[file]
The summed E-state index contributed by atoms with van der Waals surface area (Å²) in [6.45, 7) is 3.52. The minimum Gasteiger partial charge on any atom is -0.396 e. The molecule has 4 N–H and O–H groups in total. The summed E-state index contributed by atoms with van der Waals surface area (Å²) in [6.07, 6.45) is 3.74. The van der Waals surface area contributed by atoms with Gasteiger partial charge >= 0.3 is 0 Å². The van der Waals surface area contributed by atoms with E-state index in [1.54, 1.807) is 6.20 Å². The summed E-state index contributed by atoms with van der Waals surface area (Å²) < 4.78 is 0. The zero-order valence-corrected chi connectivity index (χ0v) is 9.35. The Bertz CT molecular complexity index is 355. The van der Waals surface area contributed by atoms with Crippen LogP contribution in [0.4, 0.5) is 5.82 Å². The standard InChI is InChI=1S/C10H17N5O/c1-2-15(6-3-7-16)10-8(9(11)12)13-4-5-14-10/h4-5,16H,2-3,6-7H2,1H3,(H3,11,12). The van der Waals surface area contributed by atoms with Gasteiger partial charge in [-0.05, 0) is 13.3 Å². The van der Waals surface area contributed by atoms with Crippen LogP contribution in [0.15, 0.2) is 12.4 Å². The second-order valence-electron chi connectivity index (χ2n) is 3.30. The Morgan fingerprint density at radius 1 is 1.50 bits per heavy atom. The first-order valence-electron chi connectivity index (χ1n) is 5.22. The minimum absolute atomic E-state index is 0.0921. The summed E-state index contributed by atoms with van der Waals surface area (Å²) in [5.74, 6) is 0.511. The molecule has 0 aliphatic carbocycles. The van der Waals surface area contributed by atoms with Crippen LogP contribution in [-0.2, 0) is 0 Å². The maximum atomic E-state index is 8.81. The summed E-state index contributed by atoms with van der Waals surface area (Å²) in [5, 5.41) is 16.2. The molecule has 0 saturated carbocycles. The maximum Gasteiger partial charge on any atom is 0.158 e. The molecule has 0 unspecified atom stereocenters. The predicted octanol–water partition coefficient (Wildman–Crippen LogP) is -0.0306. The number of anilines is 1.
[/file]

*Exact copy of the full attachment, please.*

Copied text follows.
The summed E-state index contributed by atoms with van der Waals surface area (Å²) in [6.45, 7) is 3.52. The minimum Gasteiger partial charge on any atom is -0.396 e. The molecule has 4 N–H and O–H groups in total. The summed E-state index contributed by atoms with van der Waals surface area (Å²) in [6.07, 6.45) is 3.74. The van der Waals surface area contributed by atoms with Gasteiger partial charge >= 0.3 is 0 Å². The van der Waals surface area contributed by atoms with E-state index in [1.54, 1.807) is 6.20 Å². The summed E-state index contributed by atoms with van der Waals surface area (Å²) < 4.78 is 0. The zero-order valence-corrected chi connectivity index (χ0v) is 9.35. The Bertz CT molecular complexity index is 355. The van der Waals surface area contributed by atoms with Crippen LogP contribution in [0.4, 0.5) is 5.82 Å². The standard InChI is InChI=1S/C10H17N5O/c1-2-15(6-3-7-16)10-8(9(11)12)13-4-5-14-10/h4-5,16H,2-3,6-7H2,1H3,(H3,11,12). The van der Waals surface area contributed by atoms with Gasteiger partial charge in [-0.05, 0) is 13.3 Å². The van der Waals surface area contributed by atoms with Crippen LogP contribution in [0.15, 0.2) is 12.4 Å². The second-order valence-electron chi connectivity index (χ2n) is 3.30. The Morgan fingerprint density at radius 1 is 1.50 bits per heavy atom. The first-order valence-electron chi connectivity index (χ1n) is 5.22. The minimum absolute atomic E-state index is 0.0921. The summed E-state index contributed by atoms with van der Waals surface area (Å²) in [5.74, 6) is 0.511. The molecule has 0 aliphatic carbocycles. The van der Waals surface area contributed by atoms with Crippen LogP contribution in [-0.2, 0) is 0 Å². The maximum atomic E-state index is 8.81. The summed E-state index contributed by atoms with van der Waals surface area (Å²) in [5, 5.41) is 16.2. The molecule has 0 saturated carbocycles. The maximum Gasteiger partial charge on any atom is 0.158 e. The molecule has 0 unspecified atom stereocenters. The predicted octanol–water partition coefficient (Wildman–Crippen LogP) is -0.0306. The number of anilines is 1.